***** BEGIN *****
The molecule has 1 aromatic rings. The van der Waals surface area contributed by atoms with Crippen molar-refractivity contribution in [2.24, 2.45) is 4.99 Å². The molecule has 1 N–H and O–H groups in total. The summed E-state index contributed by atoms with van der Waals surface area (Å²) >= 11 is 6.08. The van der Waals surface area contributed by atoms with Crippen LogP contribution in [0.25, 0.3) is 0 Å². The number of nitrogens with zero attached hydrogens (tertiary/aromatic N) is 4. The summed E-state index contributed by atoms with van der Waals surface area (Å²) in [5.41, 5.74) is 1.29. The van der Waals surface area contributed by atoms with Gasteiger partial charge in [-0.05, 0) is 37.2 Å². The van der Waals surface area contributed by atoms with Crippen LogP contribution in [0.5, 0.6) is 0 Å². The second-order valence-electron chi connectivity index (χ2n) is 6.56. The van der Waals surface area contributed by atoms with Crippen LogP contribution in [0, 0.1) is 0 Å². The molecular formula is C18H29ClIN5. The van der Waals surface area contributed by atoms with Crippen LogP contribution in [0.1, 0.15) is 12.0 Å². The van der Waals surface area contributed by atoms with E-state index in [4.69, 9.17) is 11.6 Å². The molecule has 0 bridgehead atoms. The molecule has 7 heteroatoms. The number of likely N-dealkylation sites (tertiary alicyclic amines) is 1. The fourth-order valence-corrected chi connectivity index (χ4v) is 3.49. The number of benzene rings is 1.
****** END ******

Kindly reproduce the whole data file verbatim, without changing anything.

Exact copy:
The molecule has 1 aromatic rings. The van der Waals surface area contributed by atoms with Crippen molar-refractivity contribution in [2.24, 2.45) is 4.99 Å². The molecule has 1 N–H and O–H groups in total. The summed E-state index contributed by atoms with van der Waals surface area (Å²) >= 11 is 6.08. The van der Waals surface area contributed by atoms with Crippen LogP contribution in [0.25, 0.3) is 0 Å². The number of nitrogens with zero attached hydrogens (tertiary/aromatic N) is 4. The summed E-state index contributed by atoms with van der Waals surface area (Å²) in [5.41, 5.74) is 1.29. The van der Waals surface area contributed by atoms with Gasteiger partial charge in [-0.05, 0) is 37.2 Å². The van der Waals surface area contributed by atoms with Crippen LogP contribution in [0.5, 0.6) is 0 Å². The second-order valence-electron chi connectivity index (χ2n) is 6.56. The van der Waals surface area contributed by atoms with Crippen LogP contribution in [0, 0.1) is 0 Å². The molecular formula is C18H29ClIN5. The van der Waals surface area contributed by atoms with Crippen LogP contribution in [0.1, 0.15) is 12.0 Å². The van der Waals surface area contributed by atoms with E-state index in [4.69, 9.17) is 11.6 Å². The molecule has 0 bridgehead atoms. The molecule has 7 heteroatoms. The number of likely N-dealkylation sites (tertiary alicyclic amines) is 1. The fourth-order valence-corrected chi connectivity index (χ4v) is 3.49. The number of benzene rings is 1.